Hundreds of millions of jobs in danger this year, warns Microsoft
Hundreds of millions of people could lose their jobs this year amid the pandemic, Microsoft President Brad Smith has warned. At least a quarter of a billion people could be on the verge of joblessness as the job market continues to remain affected by the overall economic slowdown triggered by the on-going healthcare crisis around the world.
Step up your digital skills
“It’s true that the nature of work varies widely around the world. Not all jobs can be digitised, particularly in the developing world,” Smith was quoted as saying by BBC.
Smith further justified the importance of learning new skills in order to get a new job and also secure the existing one. A few days ago, Microsoft revealed its plan to help 25 million people learn new digital skills. The software giant will supposedly provide millions of people with digital training, skills, and certifications to help them find new jobs.
At least a quarter of a billion people could lose jobs
Smith further added:
“We live in a world of internet inequality – if we don’t do something about it we are going to exacerbate all the other inequalities that we all worry about. This is a task beyond any one company or any one government but if we can reach 25 million people we will feel like we are doing our part.”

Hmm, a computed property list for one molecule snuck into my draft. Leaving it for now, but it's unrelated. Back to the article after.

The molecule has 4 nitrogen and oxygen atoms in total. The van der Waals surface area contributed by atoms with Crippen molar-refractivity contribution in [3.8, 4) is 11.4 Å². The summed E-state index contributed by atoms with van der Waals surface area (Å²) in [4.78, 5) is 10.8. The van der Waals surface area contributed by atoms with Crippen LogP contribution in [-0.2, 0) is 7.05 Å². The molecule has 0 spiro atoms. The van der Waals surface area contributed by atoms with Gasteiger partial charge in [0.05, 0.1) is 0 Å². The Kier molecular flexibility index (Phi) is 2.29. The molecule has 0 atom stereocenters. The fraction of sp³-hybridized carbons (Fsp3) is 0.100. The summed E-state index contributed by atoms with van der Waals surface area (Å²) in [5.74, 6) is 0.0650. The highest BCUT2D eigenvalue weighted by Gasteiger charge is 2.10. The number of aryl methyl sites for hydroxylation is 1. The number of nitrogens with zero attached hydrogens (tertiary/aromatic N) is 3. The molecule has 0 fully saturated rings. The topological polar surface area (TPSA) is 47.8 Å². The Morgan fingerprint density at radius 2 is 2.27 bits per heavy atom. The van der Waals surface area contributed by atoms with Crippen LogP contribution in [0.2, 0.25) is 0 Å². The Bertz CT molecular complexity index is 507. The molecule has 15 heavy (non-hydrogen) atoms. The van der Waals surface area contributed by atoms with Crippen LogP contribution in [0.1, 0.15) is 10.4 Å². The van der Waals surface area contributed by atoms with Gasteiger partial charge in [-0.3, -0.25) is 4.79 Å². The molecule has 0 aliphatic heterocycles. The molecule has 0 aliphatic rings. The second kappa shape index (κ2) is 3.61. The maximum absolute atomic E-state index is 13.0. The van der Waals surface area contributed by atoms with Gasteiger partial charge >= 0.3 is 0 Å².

Last week, Google also announced a series of new certification courses to help Americans enhance their digital skills, courtesy of Google Career Certificates. Similar to Microsoft, Google aims to help Americans boost their chances of landing a new job while securing the existing one.
The U.S. economy took a big hit with companies like Airbnb and Uber laying off employees in large numbers and bearing losses due to financial uncertainty, lack of economic growth, among other issues.
Tanmay loves writing about Technology, Internet, Apps, Social Media, and Cybersecurity. He also tracks OTT video content streaming space and likes to spend his weekends watching plays. You can contact him on Twitter @techtsp.